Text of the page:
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Meriton sells strata management business

Meriton sells strata management business

Meriton sells strata management business

Billionaire property developer Harry Triguboff is selling his strata management business in response to the NSW strata reform laws which start on 30 November 2016.

Triguboff, who founded Australia’s largest apartment developer Meriton, is pointing the finger squarely at changes to the law in NSW. He said the incoming laws ‘effectively shut developers out. We are veterans in this business and haven’t taken the decision to exit it lightly.’

Mertion Strata Management look after 6,194 lots spread over 33 schemes. A total of two-thirds of the strata-management schemes in Meriton’s portfolio are under contract until 2018 or longer.

With over one quarter of the state’s population now living in strata apartments, the government has made 90 changes to the existing laws which includes locking developers out of having any role in the strata management of the properties they build until the building is 10 years old.

Triguboff said the new laws meant Meriton, as a building developer, wouldn’t be able to play a role in managing its new developments.

‘We’ve always run our own ship at our own developments and things have gone swimmingly and with great success.’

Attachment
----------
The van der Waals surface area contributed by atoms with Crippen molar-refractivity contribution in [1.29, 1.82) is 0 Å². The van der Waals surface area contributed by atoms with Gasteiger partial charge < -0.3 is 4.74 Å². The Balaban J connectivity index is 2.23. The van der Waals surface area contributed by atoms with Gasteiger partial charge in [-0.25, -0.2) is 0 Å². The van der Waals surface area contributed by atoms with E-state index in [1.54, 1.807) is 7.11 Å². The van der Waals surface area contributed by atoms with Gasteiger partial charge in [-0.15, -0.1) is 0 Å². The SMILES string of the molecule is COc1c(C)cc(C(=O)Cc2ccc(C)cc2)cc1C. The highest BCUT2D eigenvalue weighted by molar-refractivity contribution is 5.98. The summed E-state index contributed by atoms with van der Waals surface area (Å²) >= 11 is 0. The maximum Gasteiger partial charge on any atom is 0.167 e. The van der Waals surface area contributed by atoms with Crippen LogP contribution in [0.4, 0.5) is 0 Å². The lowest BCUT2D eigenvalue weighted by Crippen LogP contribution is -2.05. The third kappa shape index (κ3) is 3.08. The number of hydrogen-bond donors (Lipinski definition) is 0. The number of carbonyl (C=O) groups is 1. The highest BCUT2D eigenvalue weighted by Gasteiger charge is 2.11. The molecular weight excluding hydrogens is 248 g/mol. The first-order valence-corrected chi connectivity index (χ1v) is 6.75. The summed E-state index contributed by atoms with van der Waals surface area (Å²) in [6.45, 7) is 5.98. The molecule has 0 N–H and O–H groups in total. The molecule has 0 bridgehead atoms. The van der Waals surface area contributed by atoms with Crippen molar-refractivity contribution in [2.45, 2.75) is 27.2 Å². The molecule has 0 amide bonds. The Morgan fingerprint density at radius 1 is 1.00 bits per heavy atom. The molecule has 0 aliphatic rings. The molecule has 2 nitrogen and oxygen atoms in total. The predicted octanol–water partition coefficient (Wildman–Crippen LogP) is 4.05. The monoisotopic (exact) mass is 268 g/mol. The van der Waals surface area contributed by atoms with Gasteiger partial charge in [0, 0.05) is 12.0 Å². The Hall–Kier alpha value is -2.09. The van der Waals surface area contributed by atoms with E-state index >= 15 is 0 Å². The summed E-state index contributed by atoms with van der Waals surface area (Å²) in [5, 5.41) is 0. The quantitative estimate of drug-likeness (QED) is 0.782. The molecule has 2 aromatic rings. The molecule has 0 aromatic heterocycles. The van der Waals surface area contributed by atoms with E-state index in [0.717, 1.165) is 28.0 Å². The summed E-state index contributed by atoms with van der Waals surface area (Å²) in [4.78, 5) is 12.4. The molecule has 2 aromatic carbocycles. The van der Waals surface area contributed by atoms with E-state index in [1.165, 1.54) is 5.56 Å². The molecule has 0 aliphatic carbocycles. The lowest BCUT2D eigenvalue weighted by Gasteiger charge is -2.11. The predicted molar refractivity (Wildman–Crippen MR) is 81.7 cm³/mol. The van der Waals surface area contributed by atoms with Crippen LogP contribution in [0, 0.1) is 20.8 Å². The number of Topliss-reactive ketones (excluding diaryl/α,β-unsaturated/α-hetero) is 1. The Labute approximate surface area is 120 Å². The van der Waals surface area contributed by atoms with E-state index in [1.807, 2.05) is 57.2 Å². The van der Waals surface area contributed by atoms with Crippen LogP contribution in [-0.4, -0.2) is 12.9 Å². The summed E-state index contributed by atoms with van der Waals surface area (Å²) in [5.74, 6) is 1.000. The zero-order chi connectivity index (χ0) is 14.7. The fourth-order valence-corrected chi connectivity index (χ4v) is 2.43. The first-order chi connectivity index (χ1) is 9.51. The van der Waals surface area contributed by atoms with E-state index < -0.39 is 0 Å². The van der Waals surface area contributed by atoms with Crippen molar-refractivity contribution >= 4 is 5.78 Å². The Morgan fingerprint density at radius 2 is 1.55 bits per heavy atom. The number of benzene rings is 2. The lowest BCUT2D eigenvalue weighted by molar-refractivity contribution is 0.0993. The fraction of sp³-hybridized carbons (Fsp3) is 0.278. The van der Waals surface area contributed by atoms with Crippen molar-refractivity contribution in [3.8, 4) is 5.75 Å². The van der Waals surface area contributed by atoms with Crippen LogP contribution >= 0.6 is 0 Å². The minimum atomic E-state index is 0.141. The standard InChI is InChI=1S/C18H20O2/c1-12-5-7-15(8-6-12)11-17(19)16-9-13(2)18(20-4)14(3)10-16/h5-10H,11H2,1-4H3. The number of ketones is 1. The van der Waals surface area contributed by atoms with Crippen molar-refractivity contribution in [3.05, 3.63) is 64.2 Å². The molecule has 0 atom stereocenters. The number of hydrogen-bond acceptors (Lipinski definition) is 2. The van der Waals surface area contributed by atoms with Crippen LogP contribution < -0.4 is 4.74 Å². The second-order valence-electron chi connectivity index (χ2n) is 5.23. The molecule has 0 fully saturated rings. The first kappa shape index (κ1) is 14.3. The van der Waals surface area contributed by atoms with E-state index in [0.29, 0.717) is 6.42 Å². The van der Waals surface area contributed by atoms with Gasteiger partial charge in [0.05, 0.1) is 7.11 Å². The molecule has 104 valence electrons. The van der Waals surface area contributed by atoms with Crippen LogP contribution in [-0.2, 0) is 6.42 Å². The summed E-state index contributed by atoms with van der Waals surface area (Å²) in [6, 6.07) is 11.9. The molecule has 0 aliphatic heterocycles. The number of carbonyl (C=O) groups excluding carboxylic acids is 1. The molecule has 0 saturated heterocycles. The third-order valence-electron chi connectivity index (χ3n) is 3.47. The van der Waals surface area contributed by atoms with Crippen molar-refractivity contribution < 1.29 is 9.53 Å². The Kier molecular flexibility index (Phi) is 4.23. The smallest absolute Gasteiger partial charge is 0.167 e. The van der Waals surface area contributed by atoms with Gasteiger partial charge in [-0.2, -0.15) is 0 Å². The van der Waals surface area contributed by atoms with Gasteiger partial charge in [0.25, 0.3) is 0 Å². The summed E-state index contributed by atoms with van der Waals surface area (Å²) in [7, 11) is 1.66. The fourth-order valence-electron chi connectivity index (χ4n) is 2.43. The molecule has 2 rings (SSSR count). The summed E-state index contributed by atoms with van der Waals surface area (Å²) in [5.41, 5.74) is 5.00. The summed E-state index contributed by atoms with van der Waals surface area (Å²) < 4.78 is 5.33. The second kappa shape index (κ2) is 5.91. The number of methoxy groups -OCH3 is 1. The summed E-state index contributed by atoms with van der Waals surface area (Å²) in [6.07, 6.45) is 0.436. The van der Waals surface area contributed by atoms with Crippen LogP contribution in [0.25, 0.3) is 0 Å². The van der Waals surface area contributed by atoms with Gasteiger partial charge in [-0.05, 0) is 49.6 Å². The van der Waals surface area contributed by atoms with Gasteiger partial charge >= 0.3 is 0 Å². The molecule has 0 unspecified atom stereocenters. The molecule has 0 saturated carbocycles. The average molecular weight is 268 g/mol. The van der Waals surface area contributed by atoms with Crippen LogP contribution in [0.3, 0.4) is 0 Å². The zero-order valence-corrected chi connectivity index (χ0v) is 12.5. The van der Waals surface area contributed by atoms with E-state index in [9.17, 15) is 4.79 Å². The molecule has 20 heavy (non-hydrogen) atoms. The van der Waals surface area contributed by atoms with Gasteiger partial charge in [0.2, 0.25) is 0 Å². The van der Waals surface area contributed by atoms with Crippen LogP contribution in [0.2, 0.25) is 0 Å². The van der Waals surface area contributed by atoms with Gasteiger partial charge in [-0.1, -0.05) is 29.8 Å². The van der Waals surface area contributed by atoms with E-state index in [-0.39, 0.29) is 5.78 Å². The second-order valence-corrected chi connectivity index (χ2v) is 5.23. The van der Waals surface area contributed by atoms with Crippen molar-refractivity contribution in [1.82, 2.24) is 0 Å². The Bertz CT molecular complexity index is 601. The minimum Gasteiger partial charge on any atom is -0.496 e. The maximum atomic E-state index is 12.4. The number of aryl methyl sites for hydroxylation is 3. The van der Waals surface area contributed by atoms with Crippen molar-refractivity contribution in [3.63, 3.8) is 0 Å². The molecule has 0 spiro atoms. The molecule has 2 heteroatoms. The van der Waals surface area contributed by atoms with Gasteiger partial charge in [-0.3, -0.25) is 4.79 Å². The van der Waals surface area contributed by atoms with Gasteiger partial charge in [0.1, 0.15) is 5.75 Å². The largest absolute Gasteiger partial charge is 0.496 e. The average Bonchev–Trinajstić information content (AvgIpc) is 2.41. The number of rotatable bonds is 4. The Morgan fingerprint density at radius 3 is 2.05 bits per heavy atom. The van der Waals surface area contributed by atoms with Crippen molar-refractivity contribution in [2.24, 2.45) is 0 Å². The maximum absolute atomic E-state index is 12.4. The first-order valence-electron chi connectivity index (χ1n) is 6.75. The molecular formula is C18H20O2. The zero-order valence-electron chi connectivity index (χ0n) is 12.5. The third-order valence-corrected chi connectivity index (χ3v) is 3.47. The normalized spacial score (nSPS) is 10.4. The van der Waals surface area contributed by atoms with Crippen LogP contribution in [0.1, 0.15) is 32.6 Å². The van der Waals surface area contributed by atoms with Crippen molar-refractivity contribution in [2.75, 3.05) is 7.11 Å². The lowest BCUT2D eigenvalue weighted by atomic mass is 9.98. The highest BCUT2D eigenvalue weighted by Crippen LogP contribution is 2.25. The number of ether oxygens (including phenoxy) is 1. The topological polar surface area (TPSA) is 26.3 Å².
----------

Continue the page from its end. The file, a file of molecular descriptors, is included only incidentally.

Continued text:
Meriton Strata Management general manager Ryan Walmsley said ‘Our portfolio will offer a great addition for any operator on the expansion trail. They will be buying well-maintained schemes that are big and viable – they have an average of 188 lots.’

He said that it had been evident for some time that strata-management companies were jostling for position and aggressively targeting acquisitions.

The NSW Property Council believes the 90 changes to existing laws will improve the accountability of strata managers, establish a transparent process for the collective sale and renewal of strata schemes, and introduce a simpler, clearer process for dealing with disputes.

‘More than two million people in NSW own, live or work in strata titled buildings.  The changes represent the first major reform to the strata laws since 1973 and will bring the legislation into the 21st century.  As a consequence, the Property Council has been largely supportive of the reform package,’ said NSW Property Council executive director Jane Fitzgerald

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Strataville Editorial

Strataville Editorial

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